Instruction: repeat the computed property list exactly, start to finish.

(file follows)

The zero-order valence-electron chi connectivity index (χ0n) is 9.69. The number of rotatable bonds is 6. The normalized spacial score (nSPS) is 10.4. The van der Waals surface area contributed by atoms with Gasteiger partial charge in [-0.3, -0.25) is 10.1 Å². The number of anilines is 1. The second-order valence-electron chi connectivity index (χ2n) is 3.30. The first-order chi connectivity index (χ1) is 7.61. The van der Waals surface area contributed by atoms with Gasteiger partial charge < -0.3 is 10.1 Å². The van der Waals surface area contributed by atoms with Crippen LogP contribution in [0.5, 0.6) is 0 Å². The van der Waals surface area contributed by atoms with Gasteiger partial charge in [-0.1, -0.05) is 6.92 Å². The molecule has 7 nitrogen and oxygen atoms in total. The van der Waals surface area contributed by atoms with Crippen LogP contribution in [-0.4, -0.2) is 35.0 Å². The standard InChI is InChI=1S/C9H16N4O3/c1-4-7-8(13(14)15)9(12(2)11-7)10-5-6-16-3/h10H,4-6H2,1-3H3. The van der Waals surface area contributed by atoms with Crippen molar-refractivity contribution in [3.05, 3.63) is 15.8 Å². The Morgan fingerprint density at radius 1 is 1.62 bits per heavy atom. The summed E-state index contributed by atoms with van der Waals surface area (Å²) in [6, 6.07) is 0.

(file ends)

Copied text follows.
The zero-order valence-electron chi connectivity index (χ0n) is 9.69. The number of rotatable bonds is 6. The normalized spacial score (nSPS) is 10.4. The van der Waals surface area contributed by atoms with Gasteiger partial charge in [-0.3, -0.25) is 10.1 Å². The number of anilines is 1. The second-order valence-electron chi connectivity index (χ2n) is 3.30. The first-order chi connectivity index (χ1) is 7.61. The van der Waals surface area contributed by atoms with Gasteiger partial charge < -0.3 is 10.1 Å². The van der Waals surface area contributed by atoms with Crippen LogP contribution in [0.5, 0.6) is 0 Å². The van der Waals surface area contributed by atoms with Gasteiger partial charge in [-0.1, -0.05) is 6.92 Å². The molecule has 7 nitrogen and oxygen atoms in total. The van der Waals surface area contributed by atoms with Crippen LogP contribution in [-0.4, -0.2) is 35.0 Å². The standard InChI is InChI=1S/C9H16N4O3/c1-4-7-8(13(14)15)9(12(2)11-7)10-5-6-16-3/h10H,4-6H2,1-3H3. The van der Waals surface area contributed by atoms with Crippen molar-refractivity contribution in [3.05, 3.63) is 15.8 Å². The Morgan fingerprint density at radius 1 is 1.62 bits per heavy atom. The summed E-state index contributed by atoms with van der Waals surface area (Å²) in [6, 6.07) is 0.